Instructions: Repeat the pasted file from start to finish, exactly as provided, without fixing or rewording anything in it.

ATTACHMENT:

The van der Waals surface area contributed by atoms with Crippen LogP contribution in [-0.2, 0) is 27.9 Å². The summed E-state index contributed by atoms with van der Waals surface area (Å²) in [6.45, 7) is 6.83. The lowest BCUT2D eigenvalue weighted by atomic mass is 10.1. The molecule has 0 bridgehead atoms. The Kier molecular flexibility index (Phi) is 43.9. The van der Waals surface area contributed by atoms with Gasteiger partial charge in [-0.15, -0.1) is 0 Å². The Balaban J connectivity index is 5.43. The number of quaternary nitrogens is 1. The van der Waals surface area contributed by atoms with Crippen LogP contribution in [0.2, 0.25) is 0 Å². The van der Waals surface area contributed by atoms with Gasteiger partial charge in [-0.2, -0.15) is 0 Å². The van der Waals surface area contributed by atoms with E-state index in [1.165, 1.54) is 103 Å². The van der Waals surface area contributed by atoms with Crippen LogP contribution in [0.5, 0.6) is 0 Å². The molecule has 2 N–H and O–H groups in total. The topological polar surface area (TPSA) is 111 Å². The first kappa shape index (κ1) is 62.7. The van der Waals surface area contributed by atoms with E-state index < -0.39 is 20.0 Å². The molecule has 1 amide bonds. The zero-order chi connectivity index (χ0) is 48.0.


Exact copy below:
The van der Waals surface area contributed by atoms with Crippen LogP contribution in [-0.2, 0) is 27.9 Å². The summed E-state index contributed by atoms with van der Waals surface area (Å²) in [6.45, 7) is 6.83. The lowest BCUT2D eigenvalue weighted by atomic mass is 10.1. The molecule has 0 bridgehead atoms. The Kier molecular flexibility index (Phi) is 43.9. The van der Waals surface area contributed by atoms with Gasteiger partial charge in [-0.15, -0.1) is 0 Å². The Balaban J connectivity index is 5.43. The number of quaternary nitrogens is 1. The van der Waals surface area contributed by atoms with Crippen LogP contribution in [0.2, 0.25) is 0 Å². The van der Waals surface area contributed by atoms with Gasteiger partial charge in [-0.2, -0.15) is 0 Å². The van der Waals surface area contributed by atoms with E-state index in [1.165, 1.54) is 103 Å². The van der Waals surface area contributed by atoms with Crippen LogP contribution in [0.5, 0.6) is 0 Å². The molecule has 2 N–H and O–H groups in total. The topological polar surface area (TPSA) is 111 Å². The first kappa shape index (κ1) is 62.7. The van der Waals surface area contributed by atoms with E-state index < -0.39 is 20.0 Å². The molecule has 1 amide bonds. The zero-order chi connectivity index (χ0) is 48.0.